“My three focuses are employee satisfaction, customer satisfaction and economic success.”

“Hallmarks of the quarter included significant loan and deposit growth, evidence of the success that sales and customer retention initiatives are having.”

Financial services executives searching for creative and inexpensive customer retention programs…”

Clients can “benefit from…increased revenue through improved customer retention.”

The product “enables managers to improve customer retention and profitability.”

The theme? The tie between customer retention and financial performance. Some of these organizations are creating structures to support customer retention like a “Retention Team” that identifies high-priority at-risk clients and works to retain them. Other organizations are launching incentives with staff and customers alike that promote retention. Still other organizations are implementing what CSS calls a “Customer Relationship Development” strategy to learn customer retention drivers and retain/grow the customer base.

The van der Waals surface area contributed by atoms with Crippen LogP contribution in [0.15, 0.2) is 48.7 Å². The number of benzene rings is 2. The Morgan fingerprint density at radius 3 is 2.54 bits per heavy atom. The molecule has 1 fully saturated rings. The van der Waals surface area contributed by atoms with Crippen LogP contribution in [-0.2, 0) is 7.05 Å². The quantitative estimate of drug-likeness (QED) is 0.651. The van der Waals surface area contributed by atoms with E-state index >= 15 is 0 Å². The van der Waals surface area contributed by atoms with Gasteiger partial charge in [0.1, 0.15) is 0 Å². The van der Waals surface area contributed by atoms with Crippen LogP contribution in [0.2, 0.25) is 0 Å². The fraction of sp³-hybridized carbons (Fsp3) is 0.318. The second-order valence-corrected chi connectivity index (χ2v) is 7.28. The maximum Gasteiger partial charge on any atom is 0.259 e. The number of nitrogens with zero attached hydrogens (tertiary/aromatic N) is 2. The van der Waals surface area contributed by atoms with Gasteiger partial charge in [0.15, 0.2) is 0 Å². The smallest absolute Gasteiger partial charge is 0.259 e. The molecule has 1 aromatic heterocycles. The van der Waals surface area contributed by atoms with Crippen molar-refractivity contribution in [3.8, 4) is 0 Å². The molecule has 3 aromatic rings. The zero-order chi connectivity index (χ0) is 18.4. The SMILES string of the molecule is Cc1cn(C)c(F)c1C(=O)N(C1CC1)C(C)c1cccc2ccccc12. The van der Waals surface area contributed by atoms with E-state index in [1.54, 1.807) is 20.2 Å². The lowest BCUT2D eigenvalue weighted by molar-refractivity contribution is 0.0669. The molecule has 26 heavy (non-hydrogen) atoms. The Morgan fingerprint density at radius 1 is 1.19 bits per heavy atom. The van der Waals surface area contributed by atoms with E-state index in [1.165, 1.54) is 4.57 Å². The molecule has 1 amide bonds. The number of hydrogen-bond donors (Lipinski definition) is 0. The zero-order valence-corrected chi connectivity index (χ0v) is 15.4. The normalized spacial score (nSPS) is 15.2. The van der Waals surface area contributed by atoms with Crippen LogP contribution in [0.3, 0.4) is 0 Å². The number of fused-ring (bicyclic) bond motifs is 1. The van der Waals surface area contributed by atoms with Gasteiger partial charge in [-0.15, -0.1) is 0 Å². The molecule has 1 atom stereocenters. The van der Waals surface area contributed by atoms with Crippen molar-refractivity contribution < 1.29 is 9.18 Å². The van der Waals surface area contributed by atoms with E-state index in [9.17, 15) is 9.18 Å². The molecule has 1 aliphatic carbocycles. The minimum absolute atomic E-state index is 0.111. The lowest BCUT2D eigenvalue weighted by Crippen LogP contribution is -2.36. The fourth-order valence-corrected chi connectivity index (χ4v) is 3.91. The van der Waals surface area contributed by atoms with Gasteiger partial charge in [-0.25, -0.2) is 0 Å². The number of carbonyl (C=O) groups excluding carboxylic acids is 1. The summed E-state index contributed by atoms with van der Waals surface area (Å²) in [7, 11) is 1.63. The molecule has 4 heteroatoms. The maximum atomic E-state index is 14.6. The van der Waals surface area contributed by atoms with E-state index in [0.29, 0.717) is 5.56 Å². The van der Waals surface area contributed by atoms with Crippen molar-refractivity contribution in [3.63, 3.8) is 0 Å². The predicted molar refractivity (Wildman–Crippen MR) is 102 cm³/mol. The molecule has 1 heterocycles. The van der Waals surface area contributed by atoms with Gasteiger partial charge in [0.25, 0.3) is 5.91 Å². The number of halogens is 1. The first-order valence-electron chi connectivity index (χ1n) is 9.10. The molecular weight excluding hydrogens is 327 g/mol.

What all these organizations know is that there needs to be a focus and structure around customer retention. When you ask most organizations what they do to retain customers, they point to having a good experience during the sale or having a call center to handle complaints, but both of these are reactive and transactional.

What is your organization doing that is more proactive and relationship-oriented? Do you have a criteria for identifying at-risk clients or customer types? Do you have a proactive method of communicating with customers even when a transaction is not occurring? Is that method personalized and direct? And what is the organization doing to create the supporting staffing structures and incentive plans that promote an organizational alignment tying Mission, Vision, and Financial Performance to Customer Retention efforts?

Challenge your organization and its leadership to make the changes necessary to succeed in retention and growth.

Read our New Book – “Ask Yourself…Am I GREAT at Customer Service?” http://www.amigreatat.com/

Interested in improving your company’s customer service? See more at our new website! http://www.cssamerica.com/